(c) 2013, Bloomberg News.

(c) 2013, Bloomberg News.

The following editorial appears on Bloomberg View:

A month after taking charge at the Bank of England, Mark Carney has announced a decisive break with the old way of communicating the central bank's intentions. The new way is "forward guidance," pioneered by Carney at the Bank of Canada and subsequently adopted, with mixed success, by the Federal Reserve and the European Central Bank.

The idea is fine in principle, but, as the Fed and ECB have lately demonstrated, it's tricky to apply in practice. The instant reaction to Carney's announcement suggests as much. He said the central bank's target interest rate would stay very low at least until Britain's rate of unemployment falls to 7 percent, which he said might be in 2016. At this, the pound strengthened and long-term interest rates briefly went up in effect, a slight tightening of policy, one that Carney presumably didn't intend.

The logic behind forward guidance is appealing. It starts with a question: How can a central bank ease monetary conditions if short-term interest rates are already at zero? The answer: Promise that rates will stay low, or that unconventional measures such as quantitative easing will stay in place, for longer than financial markets were expecting.

It isn't as easy as it sounds. Everything depends on the clarity and credibility of the bank's promise. With typical thoroughness, the Bank of England has published a detailed paper on the different forms forward guidance might take.

At one extreme is an unconditional promise to keep interest rates very low for a fixed period. This would be perfectly clear, though its credibility would surely be in doubt. (If inflation surged unexpectedly, would the bank keep its promise?) At the other is a promise so hedged with conditions and "knockouts" (as Carney calls them) that it conveys no real information. This looser commitment might be credible, but only because it doesn't say anything.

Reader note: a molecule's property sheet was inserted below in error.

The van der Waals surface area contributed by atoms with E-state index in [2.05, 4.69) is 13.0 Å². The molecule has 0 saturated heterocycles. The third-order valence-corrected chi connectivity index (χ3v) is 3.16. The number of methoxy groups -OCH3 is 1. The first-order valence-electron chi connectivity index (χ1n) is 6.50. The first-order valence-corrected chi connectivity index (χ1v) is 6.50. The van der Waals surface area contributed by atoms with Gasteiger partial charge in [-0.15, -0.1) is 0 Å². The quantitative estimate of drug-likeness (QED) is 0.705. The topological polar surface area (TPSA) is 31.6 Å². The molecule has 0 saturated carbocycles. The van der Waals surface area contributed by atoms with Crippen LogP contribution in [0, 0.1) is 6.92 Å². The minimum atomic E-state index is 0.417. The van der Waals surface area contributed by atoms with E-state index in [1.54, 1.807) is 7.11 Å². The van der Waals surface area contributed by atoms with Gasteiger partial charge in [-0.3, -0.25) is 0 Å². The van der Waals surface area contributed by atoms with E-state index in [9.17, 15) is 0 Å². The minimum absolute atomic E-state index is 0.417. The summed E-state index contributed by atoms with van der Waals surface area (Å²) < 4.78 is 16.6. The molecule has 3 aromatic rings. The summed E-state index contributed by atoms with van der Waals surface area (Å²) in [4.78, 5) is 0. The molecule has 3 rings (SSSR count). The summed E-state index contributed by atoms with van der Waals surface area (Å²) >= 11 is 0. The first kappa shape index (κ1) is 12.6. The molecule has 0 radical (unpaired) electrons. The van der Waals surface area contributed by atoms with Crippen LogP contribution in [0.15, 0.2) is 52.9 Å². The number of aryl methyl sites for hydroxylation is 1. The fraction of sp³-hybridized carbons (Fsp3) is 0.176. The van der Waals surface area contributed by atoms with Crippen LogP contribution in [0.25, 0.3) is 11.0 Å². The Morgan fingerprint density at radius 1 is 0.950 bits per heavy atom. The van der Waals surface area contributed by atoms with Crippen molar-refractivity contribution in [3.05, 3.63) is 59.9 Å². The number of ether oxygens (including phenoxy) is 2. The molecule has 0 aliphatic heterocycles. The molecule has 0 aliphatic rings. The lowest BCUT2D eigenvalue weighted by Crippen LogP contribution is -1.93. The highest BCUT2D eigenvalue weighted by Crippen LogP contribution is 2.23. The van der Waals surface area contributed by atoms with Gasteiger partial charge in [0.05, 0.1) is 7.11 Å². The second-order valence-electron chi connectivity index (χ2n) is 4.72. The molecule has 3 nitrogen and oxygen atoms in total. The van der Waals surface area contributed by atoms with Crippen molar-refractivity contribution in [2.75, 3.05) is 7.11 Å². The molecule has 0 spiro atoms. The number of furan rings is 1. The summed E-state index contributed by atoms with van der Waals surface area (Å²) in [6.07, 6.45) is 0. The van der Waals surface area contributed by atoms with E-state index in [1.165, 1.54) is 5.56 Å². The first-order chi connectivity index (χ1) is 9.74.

Breaking promises is a bad habit for a central bank. Wisely, Carney's formula tends to the latter end of the range. If the bank decides that monetary policy poses a threat to financial stability, interest rates could rise. If it decides that inflation two years ahead is likely to exceed 2.5 percent, interest rates could rise. Regardless of its own inflation forecast, if it sees that market expectations of inflation are no longer "well-anchored," interest rates could rise. In addition, now that unemployment is an explicit metric for monetary policy, expect a new focus on how slack in the labor market is measured: Soon, perhaps, there'll be new room for maneuver there, too.

If all else fails, the guidance can simply be changed. The Fed seems to clarify i.e., adjust its guidance month by month. How much new information, if any, markets detect in forward guidance this elastic is hard to say.

The fact that the pound strengthened after Carney's announcement doesn't show that the policy has backfired. Rather, it proves that controlling expectations is hard. Carney's new policy had been anticipated, so some loosening of monetary conditions was already in place before he spoke. Central banks make their announcements but financial markets decide for themselves what to think.

Carney's predecessor, Mervyn King, was a skeptic on forward guidance. There's too much uncertainty about the future, he believed: Monetary policy, he said, using a cricketing metaphor, was a matter of "one ball at a time." Carney's approach to forward guidance looks flexible enough that it won't snap under pressure, and that's good. Whether it's firm enough to make much difference, we remain to be convinced.